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It’s not just its actions in Crimea and Ukraine that is causing Russia to fall foul of the international community. Last week it extended its restrictions on the use of TIR Carnets for road hauliers to include the north-west region at the Finnish-Russian border.

While the Federal Customs Service (FCS) of Russia announced the extension, covering the Torfyanovka Customs office at the Vaalimaa border crossing on March 18, to start on March 20, the TIR was still being accepted on March 21, while Vyborg, Karelia and Murmansk Customs offices have not been restricted.

The north-west border is significant. According to Russia Supply Chain last year, more than 7,000 trucks pass through Finland’s border stations into Russia each day, of which some 85 to 90% use the TIR Carnet. With more than 2m annual crossings, it is the busiest point between the two countries, with the European road E18 passing through, and is just 202km to Saint Petersburg.

According to the International Road Transport Union (IRU), which is vigorously fighting the attempted ban introduced in parts of Russia in August last year, road transport operations costs have multiplied by up to 83 times. It estimated that hauliers are having to pay between $83 and $2,574 per vehicle for the new mandatory additional guarantees.

The union yesterday briefed the Russian press on the potential economic damage to the Russian economy, which saw GDP growth of just 0.3% in February. Russia’s Economic Ministry said on Monday that it forecasts net capital outflow in the first quarter of this year to be in the region of $65 to $70bn  – but “closer to $70bn”. In the whole of 2013 it was $62.7bn.

Russia is proposing an alternative system which has not been welcomed by European hauliers.

“We don’t think it is as robust as the TIR,” said Peter Cullum, head of international affairs at the Road Haulage Association. “It is run by two Russian companies, but we don’t know who the financial backers are. But the current restrictions are not good either for us or for Russia.”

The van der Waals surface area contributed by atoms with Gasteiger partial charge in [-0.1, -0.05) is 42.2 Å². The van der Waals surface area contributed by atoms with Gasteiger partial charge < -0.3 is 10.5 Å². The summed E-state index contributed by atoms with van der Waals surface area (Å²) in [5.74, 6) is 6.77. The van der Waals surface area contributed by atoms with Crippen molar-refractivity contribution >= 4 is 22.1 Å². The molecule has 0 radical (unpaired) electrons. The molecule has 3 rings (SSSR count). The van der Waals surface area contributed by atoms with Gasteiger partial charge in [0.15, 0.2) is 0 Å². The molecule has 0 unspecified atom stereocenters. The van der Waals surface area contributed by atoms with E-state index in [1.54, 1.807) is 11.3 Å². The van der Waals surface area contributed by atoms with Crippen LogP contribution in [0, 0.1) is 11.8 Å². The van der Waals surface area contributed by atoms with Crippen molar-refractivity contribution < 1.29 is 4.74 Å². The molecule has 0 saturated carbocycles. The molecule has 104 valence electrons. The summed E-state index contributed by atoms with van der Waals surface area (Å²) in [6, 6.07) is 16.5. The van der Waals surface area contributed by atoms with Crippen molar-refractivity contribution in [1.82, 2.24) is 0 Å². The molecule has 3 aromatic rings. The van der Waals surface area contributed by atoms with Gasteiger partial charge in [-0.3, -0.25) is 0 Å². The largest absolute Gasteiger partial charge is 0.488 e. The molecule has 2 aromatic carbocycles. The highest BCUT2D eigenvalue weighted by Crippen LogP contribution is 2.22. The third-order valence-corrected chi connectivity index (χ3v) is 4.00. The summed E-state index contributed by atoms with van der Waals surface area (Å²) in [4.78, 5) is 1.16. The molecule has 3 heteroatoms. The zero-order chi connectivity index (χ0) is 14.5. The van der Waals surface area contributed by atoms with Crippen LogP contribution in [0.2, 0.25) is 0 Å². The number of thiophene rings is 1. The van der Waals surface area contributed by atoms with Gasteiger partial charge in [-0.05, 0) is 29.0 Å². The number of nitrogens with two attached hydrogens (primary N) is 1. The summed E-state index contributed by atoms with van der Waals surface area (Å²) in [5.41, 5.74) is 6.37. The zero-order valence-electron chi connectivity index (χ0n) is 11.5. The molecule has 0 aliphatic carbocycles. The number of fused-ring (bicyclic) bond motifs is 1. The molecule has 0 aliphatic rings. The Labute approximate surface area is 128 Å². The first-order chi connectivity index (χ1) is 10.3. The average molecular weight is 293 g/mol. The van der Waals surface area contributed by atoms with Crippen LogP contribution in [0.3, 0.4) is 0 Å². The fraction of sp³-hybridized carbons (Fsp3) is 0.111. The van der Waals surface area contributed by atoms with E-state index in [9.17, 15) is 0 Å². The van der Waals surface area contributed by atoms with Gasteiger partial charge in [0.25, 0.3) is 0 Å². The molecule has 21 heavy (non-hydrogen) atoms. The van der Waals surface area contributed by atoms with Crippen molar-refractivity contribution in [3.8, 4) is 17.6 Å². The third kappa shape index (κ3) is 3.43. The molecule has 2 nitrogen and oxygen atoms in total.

The move by Russia follows not just one, but two Russian court rulings last month invalidating the country’s complaint against the TIR for unpaid debts of $650m. Both the Arbitration Court and Supreme Arbitration Court of the Russian Federation have ruled that the allegations made by the FCS used to justify the restrictions on TIR Carnets are “inconsistent with reality” and defamatory. On March 3, IRU, which administers the security payment system, released key documents on more than 4,000 cases of alleged TIR debts.

It said: “This confirmation of the absence of any debt from the TIR guarantee chain towards Russian Customs comes as no surprise, as we all know how efficiently the TIR System functions. The IRU has nothing to hide, which is why we are making this information available for public scrutiny, with no restrictions. We are now ready to explain these files in detail to any interested party, including to any Russian competent authority in order for these cases to be officially closed once and for all.”

The IRU claims that “on average there are less than 0.002% irregularities out of an average 1.5m TIR transport operations carried out per year on Russian Federation territory”.

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